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8 Steps to Decide Which Marketing Efforts Are Right for Your Small Business

December 20, 2013

8 Steps to Decide Which Marketing Efforts Are Right for Your Small Business

Let’s just lay it all out there right up front—nothing is free. There is a cost to using all marketing mediums. You will either pay for your marketing with your pocketbook or pay for it with your time. And If you are doing it right, you are paying with both time and money. They all require an investment, but each is a valuable component of an entire marketing strategy. The trick is spending your time wisely and getting the most bang for your buck.

1. First things first - Get your ducks in a row

You must develop and maintain a cohesive and recognizable brand look and feel across all marketing mediums. Establish and stick to a consistent use of your logo, corporate colors and font styles. You must know your business and you must know your audience. Without those things you can’t hone your voice and no one will know who you are, who you are speaking to or what you are talking about.

2. The game plan - Down, Set, Hike!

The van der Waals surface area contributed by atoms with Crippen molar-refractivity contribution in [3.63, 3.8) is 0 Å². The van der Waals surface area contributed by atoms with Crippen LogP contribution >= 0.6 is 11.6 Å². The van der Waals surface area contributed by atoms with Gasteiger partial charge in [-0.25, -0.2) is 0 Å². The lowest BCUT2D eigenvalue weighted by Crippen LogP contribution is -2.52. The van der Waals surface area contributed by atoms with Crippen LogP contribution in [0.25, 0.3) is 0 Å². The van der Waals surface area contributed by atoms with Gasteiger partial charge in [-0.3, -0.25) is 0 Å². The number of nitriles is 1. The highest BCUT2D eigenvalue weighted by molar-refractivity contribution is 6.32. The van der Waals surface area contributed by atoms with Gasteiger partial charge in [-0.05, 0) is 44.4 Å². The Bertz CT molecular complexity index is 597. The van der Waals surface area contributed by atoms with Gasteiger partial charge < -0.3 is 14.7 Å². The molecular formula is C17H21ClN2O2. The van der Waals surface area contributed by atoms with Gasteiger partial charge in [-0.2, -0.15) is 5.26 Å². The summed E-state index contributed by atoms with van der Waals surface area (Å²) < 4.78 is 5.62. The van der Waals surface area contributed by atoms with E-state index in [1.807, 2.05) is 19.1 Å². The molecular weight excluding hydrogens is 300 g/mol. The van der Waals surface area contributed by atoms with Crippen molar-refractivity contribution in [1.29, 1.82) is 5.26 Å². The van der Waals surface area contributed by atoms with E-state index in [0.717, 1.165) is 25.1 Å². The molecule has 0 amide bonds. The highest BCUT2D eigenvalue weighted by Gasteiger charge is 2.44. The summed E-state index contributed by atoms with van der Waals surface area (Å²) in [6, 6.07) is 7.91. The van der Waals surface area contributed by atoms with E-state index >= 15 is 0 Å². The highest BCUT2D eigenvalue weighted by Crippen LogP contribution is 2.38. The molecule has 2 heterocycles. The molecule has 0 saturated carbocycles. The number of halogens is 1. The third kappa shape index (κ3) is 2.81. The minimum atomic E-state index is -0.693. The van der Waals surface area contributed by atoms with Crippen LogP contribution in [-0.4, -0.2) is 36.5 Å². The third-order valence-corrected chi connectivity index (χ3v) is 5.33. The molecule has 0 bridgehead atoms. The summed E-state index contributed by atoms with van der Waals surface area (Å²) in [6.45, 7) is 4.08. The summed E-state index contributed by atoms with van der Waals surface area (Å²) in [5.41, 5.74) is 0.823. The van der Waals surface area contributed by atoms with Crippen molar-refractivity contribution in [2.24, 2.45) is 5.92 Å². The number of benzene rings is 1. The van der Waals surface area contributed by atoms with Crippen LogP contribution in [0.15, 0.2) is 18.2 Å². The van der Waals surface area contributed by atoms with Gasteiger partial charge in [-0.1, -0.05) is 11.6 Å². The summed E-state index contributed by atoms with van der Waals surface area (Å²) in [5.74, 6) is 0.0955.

Assuming you have an established company look and feel, the next step would be to set a monetary and time budget. Create a marketing plan and stick to it. There is no one-size-fits-all solution. You will need to use a multi-touch, multi-medium approach. Consistency is key! Consistency in your look, message and frequency.

3. Online or Offline or all of the above?

What do you do before you do business with any establishment or professional? Personally, I always Google them or scope out their website! When was the last time you did business with someone who didn’t have a website? In addition to having the usual business card and brochure or collateral material, at a bare minimum you need a website. A well-thought-out, clearly laid out website that discusses your business and delivers the information your future and current clients will need about you, your business and how to get their hands on your product or services is a requirement these days.

4. Please, sir, I want some more: Blogging

Your blog is extension of your website. Creating new, relevant, fresh content can increase your rankings with the search engines. Search engines love content. Do more than hard sell on your blog. This is a place to offer more value to your products and services outside of the typical salesy-sales pitchy yawn—please don't bore them with the things-they’ve-already-heard fluff stuff. Establish yourself as an authority in your field. Give them more meat. Touch on subjects related to your products and services. Discuss areas that are important to them, their lives or business.

5. It’s a tangled web we weave: Social Media